Second time round, I was in Bromley (not a shopping place I usually visit but it’s fairly close by and it has some good charity shops) and I came across Hema. This time I was tempted by the home wares and came away with a couple of green plates (£2 each!). I think they brought out the green of my broad bean fattoush perfectly!

broad bean fattoush 2

Inspired by Alexis’ holiday journal on Instagram, I also treated myself to a notebook. I think it’s rather dashing don’t you?

Notebook

Hema’s also great for craft supplies, party props and cook ware. There’s also food on offer (I love Dutch biscuits) and cheap make-up if that’s your thing. Although there are only three shops at the moment, according to the interweb there are plans afoot for more. They are also going to set themselves up online. Are you ready to get Hema’d?

Broad Bean Fattoush

I have been drowning in broad beans. Each week I get a Riverford vegbox and recently they have been rather heavy on the ‘ole broad beans. I’ve been podding and shelling manically – they’re pretty labour intensive, but worth it in the end.

And yes, it’s another riff on Middle-Eastern flavours. I can’t get enough of them. I would love to go there at some point in the future, but given the heartbreaking events in that part of the world I don’t see that happening any time soon.

Broad bean fattoush

Ingredients:

Salad

  • 250g podded broad beans, cooked and shelled
  • 1 little gem lettuce, torn into bite size pieces
  • A handful of rocket
  • 2 pitta breads
  • 1/2 tsp sumac
  • 5 radishes, chopped
  • 1/2 cucumber, chopped
  • 75g feta cheese
  • Handful flat leaf parsley, chopped

Dressing

  • 4 tbsp extra virgin olive oil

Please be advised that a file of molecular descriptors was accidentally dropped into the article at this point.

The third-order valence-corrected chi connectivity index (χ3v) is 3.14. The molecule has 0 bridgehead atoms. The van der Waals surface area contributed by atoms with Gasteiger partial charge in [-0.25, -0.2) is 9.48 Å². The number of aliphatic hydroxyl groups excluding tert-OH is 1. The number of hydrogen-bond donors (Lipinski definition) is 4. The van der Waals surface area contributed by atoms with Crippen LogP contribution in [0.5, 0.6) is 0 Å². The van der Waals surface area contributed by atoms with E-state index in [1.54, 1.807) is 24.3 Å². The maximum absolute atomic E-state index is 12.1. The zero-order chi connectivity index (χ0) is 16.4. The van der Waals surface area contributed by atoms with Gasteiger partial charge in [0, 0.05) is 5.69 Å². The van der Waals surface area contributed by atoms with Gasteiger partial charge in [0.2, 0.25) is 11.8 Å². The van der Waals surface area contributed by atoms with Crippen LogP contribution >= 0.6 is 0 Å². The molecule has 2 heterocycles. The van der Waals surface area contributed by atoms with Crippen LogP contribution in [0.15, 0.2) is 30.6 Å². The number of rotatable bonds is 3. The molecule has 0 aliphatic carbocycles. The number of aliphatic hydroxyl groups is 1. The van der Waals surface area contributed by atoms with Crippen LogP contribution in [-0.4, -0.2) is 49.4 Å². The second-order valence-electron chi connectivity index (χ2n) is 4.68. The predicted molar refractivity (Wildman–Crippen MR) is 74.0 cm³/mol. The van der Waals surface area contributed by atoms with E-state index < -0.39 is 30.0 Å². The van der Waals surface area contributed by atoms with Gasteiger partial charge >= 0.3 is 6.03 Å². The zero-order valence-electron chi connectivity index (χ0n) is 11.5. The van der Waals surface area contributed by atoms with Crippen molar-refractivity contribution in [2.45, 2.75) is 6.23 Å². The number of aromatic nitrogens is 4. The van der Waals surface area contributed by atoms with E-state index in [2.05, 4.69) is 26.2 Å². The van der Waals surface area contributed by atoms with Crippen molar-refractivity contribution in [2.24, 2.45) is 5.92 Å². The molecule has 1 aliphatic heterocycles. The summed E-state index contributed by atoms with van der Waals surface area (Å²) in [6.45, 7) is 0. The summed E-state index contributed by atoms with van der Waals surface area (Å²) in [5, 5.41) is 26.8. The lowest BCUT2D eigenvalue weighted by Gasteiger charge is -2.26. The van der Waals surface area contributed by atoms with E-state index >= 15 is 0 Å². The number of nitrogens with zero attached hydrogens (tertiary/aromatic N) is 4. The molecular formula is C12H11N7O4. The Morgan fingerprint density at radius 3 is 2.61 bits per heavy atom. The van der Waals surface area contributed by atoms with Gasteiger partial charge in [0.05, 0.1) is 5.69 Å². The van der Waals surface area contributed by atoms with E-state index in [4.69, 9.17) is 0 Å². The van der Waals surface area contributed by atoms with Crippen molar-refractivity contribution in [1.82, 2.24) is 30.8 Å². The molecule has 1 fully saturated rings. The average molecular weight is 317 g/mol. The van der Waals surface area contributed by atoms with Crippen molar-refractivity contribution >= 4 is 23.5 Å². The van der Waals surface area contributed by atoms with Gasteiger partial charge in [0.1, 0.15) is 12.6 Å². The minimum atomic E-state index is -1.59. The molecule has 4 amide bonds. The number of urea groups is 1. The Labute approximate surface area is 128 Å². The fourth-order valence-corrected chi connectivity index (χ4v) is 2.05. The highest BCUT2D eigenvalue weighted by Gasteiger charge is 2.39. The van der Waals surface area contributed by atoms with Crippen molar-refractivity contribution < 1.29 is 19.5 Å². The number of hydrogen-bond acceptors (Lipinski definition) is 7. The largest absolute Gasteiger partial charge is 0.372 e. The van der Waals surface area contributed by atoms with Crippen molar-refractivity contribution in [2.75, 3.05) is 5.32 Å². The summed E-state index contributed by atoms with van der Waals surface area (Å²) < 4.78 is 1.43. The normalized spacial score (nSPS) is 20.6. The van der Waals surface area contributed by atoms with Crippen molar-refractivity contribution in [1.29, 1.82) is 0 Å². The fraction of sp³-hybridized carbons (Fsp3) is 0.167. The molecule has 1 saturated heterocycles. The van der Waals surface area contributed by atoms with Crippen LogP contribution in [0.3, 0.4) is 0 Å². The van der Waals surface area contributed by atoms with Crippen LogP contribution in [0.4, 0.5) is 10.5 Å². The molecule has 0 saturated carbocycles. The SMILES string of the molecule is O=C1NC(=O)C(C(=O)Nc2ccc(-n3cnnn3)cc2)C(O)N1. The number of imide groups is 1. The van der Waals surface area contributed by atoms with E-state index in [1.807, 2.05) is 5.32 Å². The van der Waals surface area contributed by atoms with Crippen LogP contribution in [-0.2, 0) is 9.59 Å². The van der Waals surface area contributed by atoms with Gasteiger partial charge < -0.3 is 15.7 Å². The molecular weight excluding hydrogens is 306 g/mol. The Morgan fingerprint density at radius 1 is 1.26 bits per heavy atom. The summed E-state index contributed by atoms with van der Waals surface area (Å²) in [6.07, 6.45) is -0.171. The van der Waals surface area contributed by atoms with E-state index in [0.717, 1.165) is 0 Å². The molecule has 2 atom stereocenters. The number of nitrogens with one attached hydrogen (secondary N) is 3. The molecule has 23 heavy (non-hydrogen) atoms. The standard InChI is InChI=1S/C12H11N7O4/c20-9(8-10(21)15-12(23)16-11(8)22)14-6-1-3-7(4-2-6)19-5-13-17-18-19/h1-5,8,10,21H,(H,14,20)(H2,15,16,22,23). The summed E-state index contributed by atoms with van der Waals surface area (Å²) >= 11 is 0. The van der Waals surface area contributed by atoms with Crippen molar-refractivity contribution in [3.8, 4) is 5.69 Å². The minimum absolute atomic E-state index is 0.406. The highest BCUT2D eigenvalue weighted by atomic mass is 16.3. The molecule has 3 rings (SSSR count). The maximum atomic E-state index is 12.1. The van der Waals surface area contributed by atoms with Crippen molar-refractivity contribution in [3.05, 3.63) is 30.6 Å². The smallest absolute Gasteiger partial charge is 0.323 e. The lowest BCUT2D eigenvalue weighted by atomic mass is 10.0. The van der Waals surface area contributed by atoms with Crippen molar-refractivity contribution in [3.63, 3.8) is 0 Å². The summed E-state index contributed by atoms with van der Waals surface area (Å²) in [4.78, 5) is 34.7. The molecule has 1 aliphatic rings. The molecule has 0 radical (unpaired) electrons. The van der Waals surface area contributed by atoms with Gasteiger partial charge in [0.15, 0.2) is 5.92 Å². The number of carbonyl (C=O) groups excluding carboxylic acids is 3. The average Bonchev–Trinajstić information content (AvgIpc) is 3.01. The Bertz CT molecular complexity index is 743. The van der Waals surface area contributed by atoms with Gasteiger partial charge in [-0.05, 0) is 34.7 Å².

• 4 leaves mint, chopped
  • 1 tbsp red wine vinegar
  • 1/4 tsp cumin
  • 1 garlic clove crushed
  • salt and pepper
  1. Sprinkle the pitta breads with the sumac and crisp up in a moderate oven for about 10 minutes
  2. Make the dressing by combining all the ingredients in a jar and giving it a good shake.
  3. Combine the salad ingredients in a bowl.
  4. Take crisp pitta and tear into bite size pieces, and put on the salad.
  5. Sprinkle the feta on the salad, using your fingers.
  6. Add the dressing to the salad and mix.
  7. Serve and enjoy.

Serves 4

broad bean fattoush 2

 

 

Cafe Culture: Esters

I mentioned in my last post that I would love to set up a cafe. At the moment, I’m very much in the research stages. This involves visiting cafes and having a coffee or maybe lunch (radical research plan, huh?) This blog is as good a place as any to write down my observations.

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First up Esters in Stoke Newington. ‘Why this cafe?’ I hear you cry. Well I‘ve been to this place in a previous guise and I knew the couple who set up Fred and Fran (now known as Esters). I liked it then, so I wanted to see what the new owner had done.  The previous owners have moved to Australia (where they are living in Bondi and making us jealous on Facebook). It was also an excuse to visit Stoke Newington…they are some lovely independent shops in Stokey.

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Location: On a residential street in Stoke Newington. It’s on a parade of shops and there’s also a pub but midweek, when I visited, it was not exactly a main thoroughfare.

Appearance: Pared back – wood and concrete. Pleasing on the eye.

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Food: A simple menu focusing on simple and seasonal salady and brunch type dishes. Unusual enough for you to want to pay for the food. I would have eaten everything on the menu. (They weren’t serving food when I was there).

Esters5

Esters

Coffee: They obviously take it seriously here. There were boards up telling customers where the beans were from. They have a big coffee machine. Size is everything when it comes to coffee machines (I have no idea if this is true or not, but I do note that the cafes that are serious about coffee all have whoppers).

Other drinks: A range of teas, fresh lemonade, chilled soft drinks.

Clientele: It was fairly empty when I visited (about 4.30 on a Thursday). The cafe was just about to shut. I can imagine it’s attractive to mums who need a caffeine fix, homeworkers, those who want a nice lunch. Local Stokey types would love it, I’m sure.

Conclusion: This is a fantastic neighbourhood cafe, with good coffee and an interesting menu. Definitely one to look at for inspiration.

(All pics taken by me except the one of the food (I didn’t eat there). This is from their website.)

Esters, 55 Kynaston Road, London, N16 0EB